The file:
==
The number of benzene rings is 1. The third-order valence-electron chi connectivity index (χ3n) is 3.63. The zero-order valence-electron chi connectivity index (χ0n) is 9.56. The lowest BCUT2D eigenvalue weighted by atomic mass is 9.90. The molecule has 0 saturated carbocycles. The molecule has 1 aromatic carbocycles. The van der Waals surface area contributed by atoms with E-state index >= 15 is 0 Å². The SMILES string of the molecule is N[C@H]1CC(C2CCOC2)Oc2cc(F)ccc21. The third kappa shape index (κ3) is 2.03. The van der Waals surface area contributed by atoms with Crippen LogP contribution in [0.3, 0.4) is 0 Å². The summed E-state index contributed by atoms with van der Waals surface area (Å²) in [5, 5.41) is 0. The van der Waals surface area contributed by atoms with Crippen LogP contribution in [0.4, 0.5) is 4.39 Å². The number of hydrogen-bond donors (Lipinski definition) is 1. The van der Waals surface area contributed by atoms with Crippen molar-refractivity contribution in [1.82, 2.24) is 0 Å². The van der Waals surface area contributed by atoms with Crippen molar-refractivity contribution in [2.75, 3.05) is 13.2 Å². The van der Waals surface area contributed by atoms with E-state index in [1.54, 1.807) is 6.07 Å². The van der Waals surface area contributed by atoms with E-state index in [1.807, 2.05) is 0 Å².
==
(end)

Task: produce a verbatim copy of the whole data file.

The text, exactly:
The number of benzene rings is 1. The third-order valence-electron chi connectivity index (χ3n) is 3.63. The zero-order valence-electron chi connectivity index (χ0n) is 9.56. The lowest BCUT2D eigenvalue weighted by atomic mass is 9.90. The molecule has 0 saturated carbocycles. The molecule has 1 aromatic carbocycles. The van der Waals surface area contributed by atoms with E-state index >= 15 is 0 Å². The SMILES string of the molecule is N[C@H]1CC(C2CCOC2)Oc2cc(F)ccc21. The third kappa shape index (κ3) is 2.03. The van der Waals surface area contributed by atoms with Crippen LogP contribution in [0.3, 0.4) is 0 Å². The summed E-state index contributed by atoms with van der Waals surface area (Å²) in [5, 5.41) is 0. The van der Waals surface area contributed by atoms with Crippen LogP contribution in [0.4, 0.5) is 4.39 Å². The number of hydrogen-bond donors (Lipinski definition) is 1. The van der Waals surface area contributed by atoms with Crippen molar-refractivity contribution in [1.82, 2.24) is 0 Å². The van der Waals surface area contributed by atoms with Crippen molar-refractivity contribution in [2.75, 3.05) is 13.2 Å². The van der Waals surface area contributed by atoms with E-state index in [1.54, 1.807) is 6.07 Å². The van der Waals surface area contributed by atoms with E-state index in [1.807, 2.05) is 0 Å².